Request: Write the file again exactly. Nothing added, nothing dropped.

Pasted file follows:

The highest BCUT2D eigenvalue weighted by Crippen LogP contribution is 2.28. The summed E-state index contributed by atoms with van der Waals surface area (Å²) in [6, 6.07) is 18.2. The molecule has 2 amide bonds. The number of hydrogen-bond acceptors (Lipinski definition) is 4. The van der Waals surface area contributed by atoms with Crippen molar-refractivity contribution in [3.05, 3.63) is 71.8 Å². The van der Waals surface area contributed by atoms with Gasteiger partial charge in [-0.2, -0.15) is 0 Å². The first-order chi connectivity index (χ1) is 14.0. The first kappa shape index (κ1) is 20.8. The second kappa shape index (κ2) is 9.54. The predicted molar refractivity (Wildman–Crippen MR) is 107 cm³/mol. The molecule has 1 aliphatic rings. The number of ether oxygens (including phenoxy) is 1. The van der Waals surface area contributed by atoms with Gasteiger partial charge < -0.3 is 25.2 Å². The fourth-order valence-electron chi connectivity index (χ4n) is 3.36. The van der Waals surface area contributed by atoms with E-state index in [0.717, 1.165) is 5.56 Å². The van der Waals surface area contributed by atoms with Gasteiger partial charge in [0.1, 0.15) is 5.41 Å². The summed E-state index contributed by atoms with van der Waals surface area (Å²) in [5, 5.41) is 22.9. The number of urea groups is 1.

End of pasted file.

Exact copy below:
The highest BCUT2D eigenvalue weighted by Crippen LogP contribution is 2.28. The summed E-state index contributed by atoms with van der Waals surface area (Å²) in [6, 6.07) is 18.2. The molecule has 2 amide bonds. The number of hydrogen-bond acceptors (Lipinski definition) is 4. The van der Waals surface area contributed by atoms with Crippen molar-refractivity contribution in [3.05, 3.63) is 71.8 Å². The van der Waals surface area contributed by atoms with Gasteiger partial charge in [-0.2, -0.15) is 0 Å². The first-order chi connectivity index (χ1) is 14.0. The first kappa shape index (κ1) is 20.8. The second kappa shape index (κ2) is 9.54. The predicted molar refractivity (Wildman–Crippen MR) is 107 cm³/mol. The molecule has 1 aliphatic rings. The number of ether oxygens (including phenoxy) is 1. The van der Waals surface area contributed by atoms with Gasteiger partial charge < -0.3 is 25.2 Å². The fourth-order valence-electron chi connectivity index (χ4n) is 3.36. The van der Waals surface area contributed by atoms with E-state index in [0.717, 1.165) is 5.56 Å². The van der Waals surface area contributed by atoms with Gasteiger partial charge in [0.1, 0.15) is 5.41 Å². The summed E-state index contributed by atoms with van der Waals surface area (Å²) in [5, 5.41) is 22.9. The number of urea groups is 1.